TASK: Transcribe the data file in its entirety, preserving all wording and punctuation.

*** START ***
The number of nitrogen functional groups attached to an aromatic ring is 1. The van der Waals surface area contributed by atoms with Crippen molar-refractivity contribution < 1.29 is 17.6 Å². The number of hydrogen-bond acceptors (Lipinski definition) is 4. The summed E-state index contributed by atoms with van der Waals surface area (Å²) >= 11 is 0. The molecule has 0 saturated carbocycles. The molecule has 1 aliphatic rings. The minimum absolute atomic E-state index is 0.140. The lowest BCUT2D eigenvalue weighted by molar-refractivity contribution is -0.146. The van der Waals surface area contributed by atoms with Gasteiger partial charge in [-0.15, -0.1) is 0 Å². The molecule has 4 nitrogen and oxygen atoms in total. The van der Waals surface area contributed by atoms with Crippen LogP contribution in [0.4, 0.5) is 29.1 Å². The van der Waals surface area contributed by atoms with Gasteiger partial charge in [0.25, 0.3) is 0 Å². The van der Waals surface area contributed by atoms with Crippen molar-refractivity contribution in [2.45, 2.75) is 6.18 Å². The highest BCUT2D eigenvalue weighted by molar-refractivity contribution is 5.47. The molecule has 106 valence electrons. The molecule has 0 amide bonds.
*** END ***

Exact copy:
The number of nitrogen functional groups attached to an aromatic ring is 1. The van der Waals surface area contributed by atoms with Crippen molar-refractivity contribution < 1.29 is 17.6 Å². The number of hydrogen-bond acceptors (Lipinski definition) is 4. The summed E-state index contributed by atoms with van der Waals surface area (Å²) >= 11 is 0. The molecule has 0 saturated carbocycles. The molecule has 1 aliphatic rings. The minimum absolute atomic E-state index is 0.140. The lowest BCUT2D eigenvalue weighted by molar-refractivity contribution is -0.146. The van der Waals surface area contributed by atoms with Gasteiger partial charge in [-0.15, -0.1) is 0 Å². The molecule has 4 nitrogen and oxygen atoms in total. The van der Waals surface area contributed by atoms with Crippen LogP contribution in [0.4, 0.5) is 29.1 Å². The van der Waals surface area contributed by atoms with Gasteiger partial charge in [0.25, 0.3) is 0 Å². The van der Waals surface area contributed by atoms with Crippen molar-refractivity contribution in [2.45, 2.75) is 6.18 Å². The highest BCUT2D eigenvalue weighted by molar-refractivity contribution is 5.47. The molecule has 106 valence electrons. The molecule has 0 amide bonds.